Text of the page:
04 - Fly fishing tackle tips: Keep, renew or replace?
Fly fishing tackle tips: Keep, renew or replace?
For trouble free, enjoyable fishing, it really does pay to care for your gear and freshen up where necessary.
Your essential fly fishing tackle can take quite a beating in the coarse of a season or three. But at what point should we replace items like fly lines, flies and waders? Depending on how often and how carefully we use our gear, that can vary. Here’s our own handy guide to getting your tackle in shape, along with guidance on maintaining and replacing those key items.
TIP: Rust is a real killer with flies, because it will quickly weaken hooks. Always dry your flies out after a wet trip. Dab sodden flies with tissue and leave out to dry, while leaving wet boxes open in a dry, warm location. Avoid leaving in garages and sheds where you may encounter mites and other nasties!
Inevitably, some of our fly patterns become firm favourites over the seasons, while others only make an occasional “sub” appearance. The trouble is that, over time, the favourites can lose their edge or, worse still, become rusty.
As a simple, sound rule, any flies that are rusty should be discarded. Those that have been used before but are otherwise in reasonable condition should be treated to a hook sharpener. What’s that, you don’t own one? Do yourself a favour; trout have bony mouths and hooks will lose their edge sooner than you think. If you never freshen up your points, the chances are you will be losing fish and missing chances- it’s as simple as that!
Should your collection be looking decidedly dog-eared, our seasonal fly selections are a good way of stocking up https://www.fliesonline.co.uk/fly-selections/seasonal-selection/
Renewing your fly line needn’t break the bank; Cortland's Fairplay Series are among the very best budget fly lines, offering excellent performance under £20. That’s less than most day tickets!
While a rod can last for many seasons, or even perhaps a lifetime, fly lines take a fair bit of hammer over the years. But when and how often should you replace a fly line? Consumer studies show that a sizeable minority of anglers haven’t replaced any of theirs in a good five or more years!
By and large, and depending on how often you fish, a good fly line could last you several seasons. Some tell-tale signs will quickly show you if a line is dying, however. Any breaks or distinct cracks and it’s time to say goodbye. If it sticks in the rod rings, or has curls and deformities that won’t behave with a good stretch, that’s another telltale sign it probably needs changing.
TIP: Maintaining your fly line
Although many anglers simply throw their flylines back in the creel at the end of the day, you’ll get longer lie by caring for them. Try gently cleaning the last few yards with a soft cottom pad- and immersing the spool in warm water. The ends of floating lines can also be helped with a little mucilin, should they start to sink.
Leaders and leader materials
The all important leaders and leader materials. How much should you spend on these? That’s your call, but when you use a top quality rod, reel, line and fly, why skimp on the leader? You get what you pay for- and you can always use a tapered leader several times, while freshening up the final couple of feet of tippet!
Another item anglers tend to neglect are leaders. So, how many sessions should a fly leader be used for? That depends on wear and tear and also the strength of the leader material(s).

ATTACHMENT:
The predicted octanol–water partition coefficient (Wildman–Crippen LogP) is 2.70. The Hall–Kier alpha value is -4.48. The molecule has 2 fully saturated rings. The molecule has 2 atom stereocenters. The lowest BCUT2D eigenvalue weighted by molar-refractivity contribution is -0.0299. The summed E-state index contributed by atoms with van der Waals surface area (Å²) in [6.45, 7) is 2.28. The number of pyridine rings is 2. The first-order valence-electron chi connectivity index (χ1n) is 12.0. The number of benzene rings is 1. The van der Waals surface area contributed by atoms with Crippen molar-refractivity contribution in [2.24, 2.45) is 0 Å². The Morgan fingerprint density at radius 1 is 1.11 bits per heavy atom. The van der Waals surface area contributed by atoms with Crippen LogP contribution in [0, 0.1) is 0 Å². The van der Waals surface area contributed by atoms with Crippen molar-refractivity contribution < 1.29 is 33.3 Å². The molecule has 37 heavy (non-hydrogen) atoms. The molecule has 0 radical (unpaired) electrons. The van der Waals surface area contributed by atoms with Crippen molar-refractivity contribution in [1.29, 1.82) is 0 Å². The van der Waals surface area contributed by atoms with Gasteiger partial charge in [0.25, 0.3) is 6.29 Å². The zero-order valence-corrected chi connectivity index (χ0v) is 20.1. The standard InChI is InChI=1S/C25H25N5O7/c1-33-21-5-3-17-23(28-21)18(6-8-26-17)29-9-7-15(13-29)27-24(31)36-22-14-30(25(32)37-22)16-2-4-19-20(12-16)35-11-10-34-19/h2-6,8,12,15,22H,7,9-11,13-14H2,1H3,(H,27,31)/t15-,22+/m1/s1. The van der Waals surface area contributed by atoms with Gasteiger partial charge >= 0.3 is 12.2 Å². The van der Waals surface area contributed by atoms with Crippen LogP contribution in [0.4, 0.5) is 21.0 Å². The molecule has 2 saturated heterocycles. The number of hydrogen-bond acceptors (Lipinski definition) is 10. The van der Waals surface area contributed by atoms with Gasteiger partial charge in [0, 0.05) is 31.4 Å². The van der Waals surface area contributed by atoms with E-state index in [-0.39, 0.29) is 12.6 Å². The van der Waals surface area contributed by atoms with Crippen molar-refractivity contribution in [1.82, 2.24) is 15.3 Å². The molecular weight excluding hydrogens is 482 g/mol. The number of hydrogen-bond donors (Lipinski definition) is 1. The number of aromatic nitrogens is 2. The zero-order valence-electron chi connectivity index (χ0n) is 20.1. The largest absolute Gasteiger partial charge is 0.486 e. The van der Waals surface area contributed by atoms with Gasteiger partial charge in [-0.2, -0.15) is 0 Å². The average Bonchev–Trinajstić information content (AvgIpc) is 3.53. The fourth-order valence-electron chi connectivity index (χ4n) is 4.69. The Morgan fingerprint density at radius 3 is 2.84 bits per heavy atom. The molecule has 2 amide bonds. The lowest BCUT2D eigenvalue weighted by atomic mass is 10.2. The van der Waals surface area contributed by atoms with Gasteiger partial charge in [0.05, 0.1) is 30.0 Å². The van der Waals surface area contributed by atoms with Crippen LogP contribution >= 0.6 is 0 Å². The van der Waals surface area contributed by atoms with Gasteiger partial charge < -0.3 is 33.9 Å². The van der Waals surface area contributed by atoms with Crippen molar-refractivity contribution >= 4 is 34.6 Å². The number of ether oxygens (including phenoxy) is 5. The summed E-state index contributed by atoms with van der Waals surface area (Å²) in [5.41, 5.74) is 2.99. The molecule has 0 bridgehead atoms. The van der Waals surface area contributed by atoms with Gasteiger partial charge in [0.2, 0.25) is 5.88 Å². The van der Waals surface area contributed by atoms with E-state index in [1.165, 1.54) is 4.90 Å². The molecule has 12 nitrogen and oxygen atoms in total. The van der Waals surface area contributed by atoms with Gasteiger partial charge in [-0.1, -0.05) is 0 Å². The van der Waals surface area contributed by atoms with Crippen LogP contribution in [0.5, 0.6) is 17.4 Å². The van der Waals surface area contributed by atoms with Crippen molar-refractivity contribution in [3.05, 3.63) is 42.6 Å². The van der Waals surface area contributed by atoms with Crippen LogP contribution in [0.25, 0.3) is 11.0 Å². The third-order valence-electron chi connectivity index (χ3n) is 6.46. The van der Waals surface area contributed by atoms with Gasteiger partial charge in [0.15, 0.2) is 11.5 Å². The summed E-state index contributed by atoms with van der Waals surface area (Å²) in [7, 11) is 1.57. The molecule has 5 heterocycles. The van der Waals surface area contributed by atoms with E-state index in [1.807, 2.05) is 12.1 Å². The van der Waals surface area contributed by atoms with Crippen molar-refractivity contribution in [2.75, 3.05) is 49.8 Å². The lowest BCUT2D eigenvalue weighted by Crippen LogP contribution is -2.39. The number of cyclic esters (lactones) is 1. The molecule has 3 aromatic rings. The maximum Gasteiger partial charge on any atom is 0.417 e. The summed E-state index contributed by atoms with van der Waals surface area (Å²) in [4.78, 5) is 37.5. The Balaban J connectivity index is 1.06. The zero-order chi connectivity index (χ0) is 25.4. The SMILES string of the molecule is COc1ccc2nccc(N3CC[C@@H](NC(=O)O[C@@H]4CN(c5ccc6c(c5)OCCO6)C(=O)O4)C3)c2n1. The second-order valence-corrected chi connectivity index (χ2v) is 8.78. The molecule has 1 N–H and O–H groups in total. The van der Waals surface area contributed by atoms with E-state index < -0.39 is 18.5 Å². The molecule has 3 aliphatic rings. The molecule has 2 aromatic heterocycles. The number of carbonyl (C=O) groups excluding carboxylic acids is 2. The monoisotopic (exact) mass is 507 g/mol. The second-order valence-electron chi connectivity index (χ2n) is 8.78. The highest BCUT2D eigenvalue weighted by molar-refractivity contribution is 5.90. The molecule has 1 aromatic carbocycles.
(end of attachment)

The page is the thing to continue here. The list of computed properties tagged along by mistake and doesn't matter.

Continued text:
With tapered leaders, one excellent way to make these go further for your money is to use a tiny leader ring to connect the main length to your tippet. This way you needn’t keep shortening and retying!
In this way, it’s possible to use a leader for several sessions, just freshening up the final tippet length each session. Do check for damage or kinking on the leader though, because any major warps or weaknesses could mean trouble. As a general rule, lighter leaders need freshening up faster than thicker, meatier leaders.
TIP (above):Store your unusued leaders and spools of tipper material with care and they will last many seasons. Prolonged exposure to sunlight will weaken these materials, so keep them in a nice, dark place! A dark bag, or even an old stocking are ideal for this job- and will keep all your tippets in one safe place, where they won’t degrade.
Waders and other gear
As for the rest of your tackle, a little maintenance can save a lot of hassle, especially if you’ve had a bit of a break over winter. Rods are a case of common sense. The main risk is with damp for those who put them away in a hurry, as cork handles can get mold. One argument for getting a decent rod is that you’re likely to care for it better; it takes seconds to remove any damp or dirt with a cloth and store carefully away.
As for your other items, waders are the biggest headache for maintenance! Whether they are expensive or cheap waders, two full seasons of leak-free use is a good result. Part of the issue is the things we do with them, from straddling fences and undergrowth to stray hooks.
Storing them with care always helps; as does drying them inside and out after use rather than just slinging them away damp, which can spoil the joins and seams over time.
Even with care though, the best waders will leak in time. Rather than keep buying cheap pairs, we would suggest getting in touch with an expert, though. Sure, you could try testing and fixing yourself, but you’ll never do as good a job as someone like Diver Dave.
This chap has his own testing tanks and will not only fix leaks but re-glue and retreat all the seams and weak spots on your waders! Even with postage it’s cheaper (and better for the environment) than buying new ones time and again. Look him up here: https://sites.google.com/site/wadersrepairs/